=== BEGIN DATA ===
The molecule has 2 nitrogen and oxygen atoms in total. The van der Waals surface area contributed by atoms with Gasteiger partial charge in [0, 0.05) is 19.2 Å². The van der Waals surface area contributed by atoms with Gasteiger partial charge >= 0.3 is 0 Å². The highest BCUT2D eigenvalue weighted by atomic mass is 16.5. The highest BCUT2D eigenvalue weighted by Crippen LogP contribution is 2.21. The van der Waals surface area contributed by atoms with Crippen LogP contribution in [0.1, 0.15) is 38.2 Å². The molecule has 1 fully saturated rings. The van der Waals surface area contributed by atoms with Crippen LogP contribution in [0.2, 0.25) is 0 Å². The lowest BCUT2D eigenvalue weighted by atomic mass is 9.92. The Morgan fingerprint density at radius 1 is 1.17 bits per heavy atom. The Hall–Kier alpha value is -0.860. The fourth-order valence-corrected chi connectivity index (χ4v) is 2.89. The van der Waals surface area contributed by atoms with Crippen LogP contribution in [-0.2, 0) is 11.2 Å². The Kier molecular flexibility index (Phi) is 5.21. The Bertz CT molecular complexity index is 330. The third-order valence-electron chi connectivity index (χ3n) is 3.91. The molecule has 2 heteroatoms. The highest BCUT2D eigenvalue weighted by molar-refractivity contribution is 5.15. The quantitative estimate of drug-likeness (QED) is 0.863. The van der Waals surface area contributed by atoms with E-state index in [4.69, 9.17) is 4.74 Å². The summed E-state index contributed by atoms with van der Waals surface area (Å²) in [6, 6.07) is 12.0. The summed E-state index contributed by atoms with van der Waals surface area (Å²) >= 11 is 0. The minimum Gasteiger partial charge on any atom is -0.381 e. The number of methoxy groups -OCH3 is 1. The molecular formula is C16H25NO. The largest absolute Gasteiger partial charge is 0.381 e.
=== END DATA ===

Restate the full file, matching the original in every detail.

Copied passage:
The molecule has 2 nitrogen and oxygen atoms in total. The van der Waals surface area contributed by atoms with Gasteiger partial charge in [0, 0.05) is 19.2 Å². The van der Waals surface area contributed by atoms with Gasteiger partial charge >= 0.3 is 0 Å². The highest BCUT2D eigenvalue weighted by atomic mass is 16.5. The highest BCUT2D eigenvalue weighted by Crippen LogP contribution is 2.21. The van der Waals surface area contributed by atoms with Crippen LogP contribution in [0.1, 0.15) is 38.2 Å². The molecule has 1 fully saturated rings. The van der Waals surface area contributed by atoms with Crippen LogP contribution in [0.2, 0.25) is 0 Å². The lowest BCUT2D eigenvalue weighted by atomic mass is 9.92. The Morgan fingerprint density at radius 1 is 1.17 bits per heavy atom. The Hall–Kier alpha value is -0.860. The fourth-order valence-corrected chi connectivity index (χ4v) is 2.89. The van der Waals surface area contributed by atoms with Crippen LogP contribution in [-0.2, 0) is 11.2 Å². The Kier molecular flexibility index (Phi) is 5.21. The Bertz CT molecular complexity index is 330. The third-order valence-electron chi connectivity index (χ3n) is 3.91. The molecule has 2 heteroatoms. The highest BCUT2D eigenvalue weighted by molar-refractivity contribution is 5.15. The quantitative estimate of drug-likeness (QED) is 0.863. The van der Waals surface area contributed by atoms with E-state index in [4.69, 9.17) is 4.74 Å². The summed E-state index contributed by atoms with van der Waals surface area (Å²) in [6, 6.07) is 12.0. The summed E-state index contributed by atoms with van der Waals surface area (Å²) >= 11 is 0. The minimum Gasteiger partial charge on any atom is -0.381 e. The number of methoxy groups -OCH3 is 1. The molecular formula is C16H25NO. The largest absolute Gasteiger partial charge is 0.381 e.